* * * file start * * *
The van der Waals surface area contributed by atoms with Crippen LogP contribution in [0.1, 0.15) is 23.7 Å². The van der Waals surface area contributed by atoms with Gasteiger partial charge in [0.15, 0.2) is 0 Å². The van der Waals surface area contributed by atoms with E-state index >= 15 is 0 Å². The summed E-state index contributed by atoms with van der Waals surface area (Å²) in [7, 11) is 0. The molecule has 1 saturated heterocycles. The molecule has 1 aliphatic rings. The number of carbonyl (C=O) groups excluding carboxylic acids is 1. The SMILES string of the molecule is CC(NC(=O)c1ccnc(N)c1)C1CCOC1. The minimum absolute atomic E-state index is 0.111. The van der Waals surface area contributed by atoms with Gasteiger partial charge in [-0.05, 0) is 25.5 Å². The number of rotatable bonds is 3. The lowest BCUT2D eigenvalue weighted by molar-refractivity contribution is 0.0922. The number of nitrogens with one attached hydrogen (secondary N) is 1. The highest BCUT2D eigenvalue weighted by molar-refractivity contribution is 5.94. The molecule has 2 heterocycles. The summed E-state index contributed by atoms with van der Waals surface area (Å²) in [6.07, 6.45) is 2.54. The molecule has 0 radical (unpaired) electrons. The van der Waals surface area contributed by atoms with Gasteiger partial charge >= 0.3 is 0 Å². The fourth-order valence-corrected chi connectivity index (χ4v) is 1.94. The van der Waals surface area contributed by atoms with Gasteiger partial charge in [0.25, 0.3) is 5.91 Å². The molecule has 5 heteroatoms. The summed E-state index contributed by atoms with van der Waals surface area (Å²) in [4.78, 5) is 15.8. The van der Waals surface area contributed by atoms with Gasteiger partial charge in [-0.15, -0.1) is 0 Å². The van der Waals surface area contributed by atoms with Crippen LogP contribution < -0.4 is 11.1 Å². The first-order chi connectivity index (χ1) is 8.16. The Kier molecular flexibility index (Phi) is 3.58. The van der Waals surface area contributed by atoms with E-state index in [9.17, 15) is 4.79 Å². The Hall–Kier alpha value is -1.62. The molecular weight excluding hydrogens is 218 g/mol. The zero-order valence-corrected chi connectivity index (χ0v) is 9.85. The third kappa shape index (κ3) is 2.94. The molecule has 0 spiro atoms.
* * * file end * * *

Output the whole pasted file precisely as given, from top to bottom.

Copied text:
The van der Waals surface area contributed by atoms with Crippen LogP contribution in [0.1, 0.15) is 23.7 Å². The van der Waals surface area contributed by atoms with Gasteiger partial charge in [0.15, 0.2) is 0 Å². The van der Waals surface area contributed by atoms with E-state index >= 15 is 0 Å². The summed E-state index contributed by atoms with van der Waals surface area (Å²) in [7, 11) is 0. The molecule has 1 saturated heterocycles. The molecule has 1 aliphatic rings. The number of carbonyl (C=O) groups excluding carboxylic acids is 1. The SMILES string of the molecule is CC(NC(=O)c1ccnc(N)c1)C1CCOC1. The minimum absolute atomic E-state index is 0.111. The van der Waals surface area contributed by atoms with Gasteiger partial charge in [-0.05, 0) is 25.5 Å². The number of rotatable bonds is 3. The lowest BCUT2D eigenvalue weighted by molar-refractivity contribution is 0.0922. The number of nitrogens with one attached hydrogen (secondary N) is 1. The highest BCUT2D eigenvalue weighted by molar-refractivity contribution is 5.94. The molecule has 2 heterocycles. The summed E-state index contributed by atoms with van der Waals surface area (Å²) in [6.07, 6.45) is 2.54. The molecule has 0 radical (unpaired) electrons. The van der Waals surface area contributed by atoms with Gasteiger partial charge >= 0.3 is 0 Å². The fourth-order valence-corrected chi connectivity index (χ4v) is 1.94. The van der Waals surface area contributed by atoms with Gasteiger partial charge in [0.25, 0.3) is 5.91 Å². The molecule has 5 heteroatoms. The summed E-state index contributed by atoms with van der Waals surface area (Å²) in [4.78, 5) is 15.8. The van der Waals surface area contributed by atoms with Gasteiger partial charge in [-0.15, -0.1) is 0 Å². The van der Waals surface area contributed by atoms with Crippen LogP contribution < -0.4 is 11.1 Å². The first-order chi connectivity index (χ1) is 8.16. The Kier molecular flexibility index (Phi) is 3.58. The van der Waals surface area contributed by atoms with E-state index in [9.17, 15) is 4.79 Å². The Hall–Kier alpha value is -1.62. The molecular weight excluding hydrogens is 218 g/mol. The zero-order valence-corrected chi connectivity index (χ0v) is 9.85. The third kappa shape index (κ3) is 2.94. The molecule has 0 spiro atoms.